Microsoft Expands 72-Hour Window For NCE Changes

“This change is intended to provide partners with additional time to make post-purchase corrections to orders,” according to the Microsoft announcement.


Microsoft announced Thursday a change to the 72-hour window allotted for partners to make changes to customer’s subscription plans, one of the more widely criticized parts of the tech giant’s New Commerce Experience.

Now, partners have seven calendar days to cancel or reduce seats after ordering or renewing subscriptions under New Commerce Experience (NCE) – a campaign meant to align partners with how customers buy cloud-based products, according to Redmond, Wash.-based Microsoft.

The campaign affects popular product packages including Microsoft 365 – which comprises Word, Excel, Teams and other popular applications.

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The new cancellation window will go into effect at 5 p.m. Pacific Friday, according to Microsoft.

“This change is intended to provide partners with additional time to make post-purchase corrections to orders,” according to the announcement.

It continues: “If a partner cancels a subscription five days into an annual term, the partner will be billed for those five days but not for the remainder of the year’s term. Also, the seven-day window will apply retroactively to subscriptions purchased seven days prior to the implementation of the change (for example, starting at 12 a.m. UTC on March 12).”

For a subscription that was purchased at 11 a.m. local time on March 15, in another example, a partner can cancel or have seats reduced up until 11 a.m. March 22.

“As with the previous cancellation window, partners can submit the cancellations and seat reductions via either the Partner Center UI or their integrated API” (application programming interface), according to Microsoft.

It continued: “Partner assets in the CSP new commerce experience for seat-based offers collection are in the process of being updated to reflect this change.”

Partners have previously complained to CRN about the short window for making changes to a customer’s subscription before the customer is locked in with a service provider and a service provider is locked in with a distributor.

Michael Goldstein, CEO of LAN Infotech – a Fort Lauderdale, Fla.-based Microsoft partner and member of CRN’s 2022 Managed Service Provider (MSP) 500 – told CRN in an interview that the change is welcomed so that partners are less anxious over mistakes in license terms for a customer.

“I’d love to see more flexibility if a client goes out of business or when transferring from one cloud service provider to another,” he said.

Bobby Guerra, CEO of Jacksonville, Fla.-based Microsoft partner Axiom – a critic of parts of the New Commerce Experience who even started a petition calling for Microsoft to revoke the 20 percent premium on monthly – told CRN in an interview that he’s happy Microsoft is listening to partners.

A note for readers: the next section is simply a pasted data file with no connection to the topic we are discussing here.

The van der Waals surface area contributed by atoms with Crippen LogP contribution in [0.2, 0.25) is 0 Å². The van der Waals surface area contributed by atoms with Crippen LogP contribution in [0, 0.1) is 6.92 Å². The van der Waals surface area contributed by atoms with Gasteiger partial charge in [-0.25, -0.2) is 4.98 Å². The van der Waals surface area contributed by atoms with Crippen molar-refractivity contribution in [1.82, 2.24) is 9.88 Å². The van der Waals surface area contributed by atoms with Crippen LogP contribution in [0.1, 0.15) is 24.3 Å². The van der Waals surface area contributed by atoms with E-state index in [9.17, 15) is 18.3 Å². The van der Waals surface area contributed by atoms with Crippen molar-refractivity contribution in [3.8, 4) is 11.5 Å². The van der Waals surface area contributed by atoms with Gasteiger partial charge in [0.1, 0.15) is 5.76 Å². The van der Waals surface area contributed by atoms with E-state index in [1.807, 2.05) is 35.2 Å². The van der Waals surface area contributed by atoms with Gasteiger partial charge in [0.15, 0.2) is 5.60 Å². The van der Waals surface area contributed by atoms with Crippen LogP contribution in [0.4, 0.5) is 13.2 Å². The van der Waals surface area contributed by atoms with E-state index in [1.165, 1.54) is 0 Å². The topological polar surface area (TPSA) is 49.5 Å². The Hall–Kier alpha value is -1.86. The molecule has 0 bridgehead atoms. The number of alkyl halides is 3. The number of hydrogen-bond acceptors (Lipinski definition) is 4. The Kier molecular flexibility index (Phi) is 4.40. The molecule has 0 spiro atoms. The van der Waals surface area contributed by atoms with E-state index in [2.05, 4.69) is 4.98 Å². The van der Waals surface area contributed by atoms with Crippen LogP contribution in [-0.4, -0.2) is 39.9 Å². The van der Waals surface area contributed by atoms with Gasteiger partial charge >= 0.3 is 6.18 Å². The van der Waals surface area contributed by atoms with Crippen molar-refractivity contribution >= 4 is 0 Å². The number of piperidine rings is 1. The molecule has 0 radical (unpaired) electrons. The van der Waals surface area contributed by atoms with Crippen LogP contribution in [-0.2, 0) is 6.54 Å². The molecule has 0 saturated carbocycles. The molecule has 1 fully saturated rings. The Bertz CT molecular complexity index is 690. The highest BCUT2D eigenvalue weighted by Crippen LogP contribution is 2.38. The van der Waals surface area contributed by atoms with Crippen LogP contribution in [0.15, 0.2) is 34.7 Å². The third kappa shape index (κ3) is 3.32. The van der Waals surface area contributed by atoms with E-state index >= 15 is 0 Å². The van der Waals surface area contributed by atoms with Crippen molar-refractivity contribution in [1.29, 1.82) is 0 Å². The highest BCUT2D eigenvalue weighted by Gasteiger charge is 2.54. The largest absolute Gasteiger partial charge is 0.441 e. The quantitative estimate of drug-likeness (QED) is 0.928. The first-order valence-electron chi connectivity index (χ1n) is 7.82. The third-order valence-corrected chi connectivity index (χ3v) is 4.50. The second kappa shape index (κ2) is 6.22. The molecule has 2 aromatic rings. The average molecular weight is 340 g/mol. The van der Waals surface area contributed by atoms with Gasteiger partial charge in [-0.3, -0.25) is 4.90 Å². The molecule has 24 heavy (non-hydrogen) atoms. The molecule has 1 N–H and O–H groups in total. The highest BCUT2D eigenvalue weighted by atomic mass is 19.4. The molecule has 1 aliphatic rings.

“It’s great news to see that Microsoft has listened to some of the critical complaints we have had about NCE,” Guerra said. “Hopefully they can address the ability to change SKUs (stock-keeping units) like E3 to Business Premium after an annual purchase.”

Guerra’s company has already run into the issue of changing license types when onboarding new clients, he said. “This will only get worse now that Microsoft is pushing annual subscriptions more.”

Microsoft will enable cancellations in the seven-day window for new seat-based subscription purchases or renewals on New Commerce, subscriptions purchased on New Commerce as a result of a migration from a legacy Cloud Solution Provider (CSP) program, partial New Commerce upgrades that resulted in a new subscription and other situations.

Along with the cancellation window, partners have also criticized a 20 percent premium on month-to-month subscription terms rolling out as part of New Commerce Experience. That monthly premium is on top of an overall price increase Microsoft announced for M365 and other popular packages.

Partners have criticized the monthly premium for encouraging customers to go with an annual contract. If a customer goes out of business or reduces its number of licenses, partners are stuck paying out the remainder of the contract.

The cancellation window change comes after Microsoft announced additional changes for its partner program.

More changes announced this week include changing the Microsoft Partner Network name to Microsoft Cloud Partner Program and introducing a Partner Capability Score (PCS) that will separate base-level partners from so-called “solutions providers.”

These changes, taking effect Oct. 3, include scrapping the Gold and Silver designations for partners and adding new specialized and expert certifications for partners based around six service areas.